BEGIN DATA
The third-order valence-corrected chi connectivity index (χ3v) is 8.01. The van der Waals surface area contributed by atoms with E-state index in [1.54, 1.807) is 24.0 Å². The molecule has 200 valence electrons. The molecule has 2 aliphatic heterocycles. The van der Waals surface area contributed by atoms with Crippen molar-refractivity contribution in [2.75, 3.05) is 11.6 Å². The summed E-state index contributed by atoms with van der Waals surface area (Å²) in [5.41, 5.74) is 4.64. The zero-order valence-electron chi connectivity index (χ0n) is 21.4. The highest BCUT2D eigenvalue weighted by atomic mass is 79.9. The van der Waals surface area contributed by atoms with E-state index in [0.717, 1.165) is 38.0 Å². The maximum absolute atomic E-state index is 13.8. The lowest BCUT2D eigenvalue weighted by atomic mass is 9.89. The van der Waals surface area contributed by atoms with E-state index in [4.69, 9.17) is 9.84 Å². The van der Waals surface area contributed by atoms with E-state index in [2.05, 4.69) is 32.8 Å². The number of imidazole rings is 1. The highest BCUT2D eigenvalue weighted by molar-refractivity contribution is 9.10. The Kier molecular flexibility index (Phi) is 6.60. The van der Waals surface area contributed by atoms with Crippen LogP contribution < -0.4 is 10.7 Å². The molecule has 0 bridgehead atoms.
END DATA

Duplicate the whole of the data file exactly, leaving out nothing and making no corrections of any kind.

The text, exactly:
The third-order valence-corrected chi connectivity index (χ3v) is 8.01. The van der Waals surface area contributed by atoms with E-state index in [1.54, 1.807) is 24.0 Å². The molecule has 200 valence electrons. The molecule has 2 aliphatic heterocycles. The van der Waals surface area contributed by atoms with Crippen molar-refractivity contribution in [2.75, 3.05) is 11.6 Å². The summed E-state index contributed by atoms with van der Waals surface area (Å²) in [5.41, 5.74) is 4.64. The zero-order valence-electron chi connectivity index (χ0n) is 21.4. The highest BCUT2D eigenvalue weighted by atomic mass is 79.9. The van der Waals surface area contributed by atoms with E-state index in [0.717, 1.165) is 38.0 Å². The maximum absolute atomic E-state index is 13.8. The lowest BCUT2D eigenvalue weighted by atomic mass is 9.89. The van der Waals surface area contributed by atoms with E-state index in [4.69, 9.17) is 9.84 Å². The van der Waals surface area contributed by atoms with E-state index in [2.05, 4.69) is 32.8 Å². The number of imidazole rings is 1. The highest BCUT2D eigenvalue weighted by molar-refractivity contribution is 9.10. The Kier molecular flexibility index (Phi) is 6.60. The van der Waals surface area contributed by atoms with Crippen LogP contribution < -0.4 is 10.7 Å². The molecule has 0 bridgehead atoms.